62 – American Graffiti (1973)

John Milner: File that under uh, C.S. over there.
Carol: C.S.? What’s that stand for?
John Milner: Chicken shit – that’s what it is.


Seen before?

F: Another one that’s new to me.

R: Nope, only the trailer.



F: The second film on this list about teenage life in small town America. I did enjoy this but still think The Last Picture Show is superior. For me this has less complex characters and less of (actually make that no) plot. But it is arguably more fun.

R: The subject matter overlaps but tonally they’re very different. Where The Last Picture Show is all tragedy and existential dread, this is about the thrill and feeling of invincibility that comes with being a young adult with your whole life ahead of you. It felt like the youngsters in The Last Picture Show were being suffocated by the lack of options in their lives; here it feels like they are intoxicated by the possibilities.

F: Which is the more realistic though? I guess somewhere in between? There is definitely a feeling of fear at that point in your life as well as excitement about the possibilities. 

R: I think to some extent it reflects the more optimistic economic outlook of the 60s compared to the 50s. But don’t get me wrong. I’m not saying this is only a happy-go-lucky film. There are plenty of insecurities that are not so well hidden under each character’s bravado that gives it some nuance.

F: With the male characters perhaps! I found it a problem that the girl who ends up riding around in the car with John is the only female character who has anything close to character development. The others I think were there just as a backdrop to the male storylines. 

R: That’s an entirely fair criticism I think, and the more balanced representation we saw in The Last Picture Show shows that neither the film’s age nor its setting is any excuse for that. But if we did want to try to excuse it, could we perhaps say this is a film looking mostly at machismo and bravado, and those are two more typically male character flaws? 

F: That’s true but my question would then be why the film has to be macho? I’ve always found George Lucas writes quite ‘obvious’ characters in that they never really do anything unexpected and can quite easily be placed into generic boxes. That doesn’t mean I don’t enjoy his films and perhaps is one of the reasons they have such universal appeal.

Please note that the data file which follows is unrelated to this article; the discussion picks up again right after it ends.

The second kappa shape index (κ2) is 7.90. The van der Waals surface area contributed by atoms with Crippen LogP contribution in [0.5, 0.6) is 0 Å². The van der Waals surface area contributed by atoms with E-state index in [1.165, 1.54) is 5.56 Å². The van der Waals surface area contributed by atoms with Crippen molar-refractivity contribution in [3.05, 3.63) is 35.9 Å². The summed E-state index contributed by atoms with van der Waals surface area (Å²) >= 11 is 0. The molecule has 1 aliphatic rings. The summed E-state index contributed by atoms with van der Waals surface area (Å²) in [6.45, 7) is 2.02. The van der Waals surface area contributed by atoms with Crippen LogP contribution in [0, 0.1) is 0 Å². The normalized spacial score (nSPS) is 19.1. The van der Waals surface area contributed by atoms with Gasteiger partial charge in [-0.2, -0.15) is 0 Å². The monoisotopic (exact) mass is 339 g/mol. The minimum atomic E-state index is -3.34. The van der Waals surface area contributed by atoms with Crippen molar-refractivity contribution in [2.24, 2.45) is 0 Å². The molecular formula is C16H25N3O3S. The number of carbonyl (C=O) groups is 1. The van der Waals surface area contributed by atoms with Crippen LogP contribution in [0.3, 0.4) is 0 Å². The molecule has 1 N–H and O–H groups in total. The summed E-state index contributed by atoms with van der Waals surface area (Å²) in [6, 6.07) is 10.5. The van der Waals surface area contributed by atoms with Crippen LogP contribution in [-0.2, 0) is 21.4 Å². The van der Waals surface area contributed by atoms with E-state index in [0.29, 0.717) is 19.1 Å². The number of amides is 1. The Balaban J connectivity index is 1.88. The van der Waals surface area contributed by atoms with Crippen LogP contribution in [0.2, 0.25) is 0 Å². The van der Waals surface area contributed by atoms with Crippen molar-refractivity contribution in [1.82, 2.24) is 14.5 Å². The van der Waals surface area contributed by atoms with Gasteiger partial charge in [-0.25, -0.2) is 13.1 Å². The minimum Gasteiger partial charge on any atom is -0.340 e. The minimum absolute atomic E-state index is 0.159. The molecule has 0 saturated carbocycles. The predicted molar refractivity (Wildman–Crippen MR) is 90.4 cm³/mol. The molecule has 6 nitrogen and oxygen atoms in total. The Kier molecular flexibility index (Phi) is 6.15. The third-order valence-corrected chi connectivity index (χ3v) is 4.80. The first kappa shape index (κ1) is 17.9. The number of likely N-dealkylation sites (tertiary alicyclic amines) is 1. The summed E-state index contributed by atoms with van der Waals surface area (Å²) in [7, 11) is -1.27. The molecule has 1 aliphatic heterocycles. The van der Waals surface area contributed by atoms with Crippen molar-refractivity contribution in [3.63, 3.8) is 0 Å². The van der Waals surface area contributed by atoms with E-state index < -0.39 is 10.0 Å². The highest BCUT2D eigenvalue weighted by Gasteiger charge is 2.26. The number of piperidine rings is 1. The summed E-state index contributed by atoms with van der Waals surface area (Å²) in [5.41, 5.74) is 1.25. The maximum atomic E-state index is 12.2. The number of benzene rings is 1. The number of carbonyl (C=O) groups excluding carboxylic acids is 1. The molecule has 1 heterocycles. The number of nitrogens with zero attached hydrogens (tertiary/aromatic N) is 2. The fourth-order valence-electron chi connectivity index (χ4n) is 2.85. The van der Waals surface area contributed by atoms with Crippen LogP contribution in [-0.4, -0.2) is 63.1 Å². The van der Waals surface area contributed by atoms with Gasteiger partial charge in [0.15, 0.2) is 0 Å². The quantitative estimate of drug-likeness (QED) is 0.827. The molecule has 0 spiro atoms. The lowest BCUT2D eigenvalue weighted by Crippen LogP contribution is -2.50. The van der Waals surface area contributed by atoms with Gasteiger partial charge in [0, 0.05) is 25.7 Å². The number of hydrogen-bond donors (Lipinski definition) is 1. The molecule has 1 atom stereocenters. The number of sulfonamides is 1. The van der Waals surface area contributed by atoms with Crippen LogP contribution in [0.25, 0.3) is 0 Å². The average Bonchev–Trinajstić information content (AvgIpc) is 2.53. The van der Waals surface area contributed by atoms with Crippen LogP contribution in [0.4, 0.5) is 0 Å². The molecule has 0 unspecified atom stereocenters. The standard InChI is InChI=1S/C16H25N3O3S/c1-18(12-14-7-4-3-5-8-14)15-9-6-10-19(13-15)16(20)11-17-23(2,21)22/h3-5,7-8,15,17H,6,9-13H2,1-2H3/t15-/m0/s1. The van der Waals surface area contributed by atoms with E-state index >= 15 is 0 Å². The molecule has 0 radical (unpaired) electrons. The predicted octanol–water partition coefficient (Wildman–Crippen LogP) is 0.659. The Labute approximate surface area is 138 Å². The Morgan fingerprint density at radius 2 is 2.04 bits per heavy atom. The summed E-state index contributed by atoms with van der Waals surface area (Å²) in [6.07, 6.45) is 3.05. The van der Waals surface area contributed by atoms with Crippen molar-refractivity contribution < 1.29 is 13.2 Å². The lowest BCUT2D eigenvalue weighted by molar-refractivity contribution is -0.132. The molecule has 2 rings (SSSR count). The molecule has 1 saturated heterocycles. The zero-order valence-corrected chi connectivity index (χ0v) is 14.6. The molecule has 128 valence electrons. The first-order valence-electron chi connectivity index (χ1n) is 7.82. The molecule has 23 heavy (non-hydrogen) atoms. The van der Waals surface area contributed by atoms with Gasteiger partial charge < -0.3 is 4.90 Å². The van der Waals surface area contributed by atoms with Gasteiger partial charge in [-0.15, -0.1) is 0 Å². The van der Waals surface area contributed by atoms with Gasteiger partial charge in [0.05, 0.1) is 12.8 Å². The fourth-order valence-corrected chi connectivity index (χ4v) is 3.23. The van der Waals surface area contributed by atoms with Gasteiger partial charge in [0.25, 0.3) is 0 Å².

R: Establishing character motivations is one of the fundamentals of storytelling, and something George Lucas does very well, here and of course in Star Wars. But in doing that I think he does sacrifice complexity and depth. I’d hoped for example that the nerd character might prove more multifaceted by the end of the film, but no. Each character has their arc and the film very rarely deviates from taking us from point A to point B as quickly as possible. Appropriate perhaps in a film featuring drag racing!

F: Definitely not a film that hangs around! What about the music in this? A contender for best soundtrack alongside Pulp Fiction?

R: If you like songs from the early 60s then certainly! Personally I’d rate the Tarantino soundtrack ahead of this because it has a few more unusual choices. What we get here are all big radio-friendly pop hits.

F: Setting is also important here. I think Pulp Fiction works hard at not necessarily placing the film in a particular time and the music helps with this. Whereas this is very much set in the early 1960s, again the music helping to establish this.

R: I think it’s a fantastically evocative film. You feel like you’re in 1962 cruising along the streets with these kids, and that’s not just down to the music. Those shots through the passenger windows as people in adjacent cars talk to (or yell at) each other do a great job of putting the audience in the car with the characters. Nothing about the film is particularly deep or clever, but it puts you in amongst the story as well as anything else we’ve seen on this list so far.

F: Yes and for all my criticisms, I did find myself getting carried along with this film and finding it a lot of fun. 

R: That’s rock ‘n’ roll for you!


Is it worthy of the top 100?

F: Sadly it’s a no from me. Plenty of fun but just not enough depth.

R: I’m slightly on the fence, but a film doesn’t necessarily need to be deep to be good. I’ll say yes. Just.


Up next:
 61 – Sullivan’s Travels (1941)
63 – Cabaret (1972)

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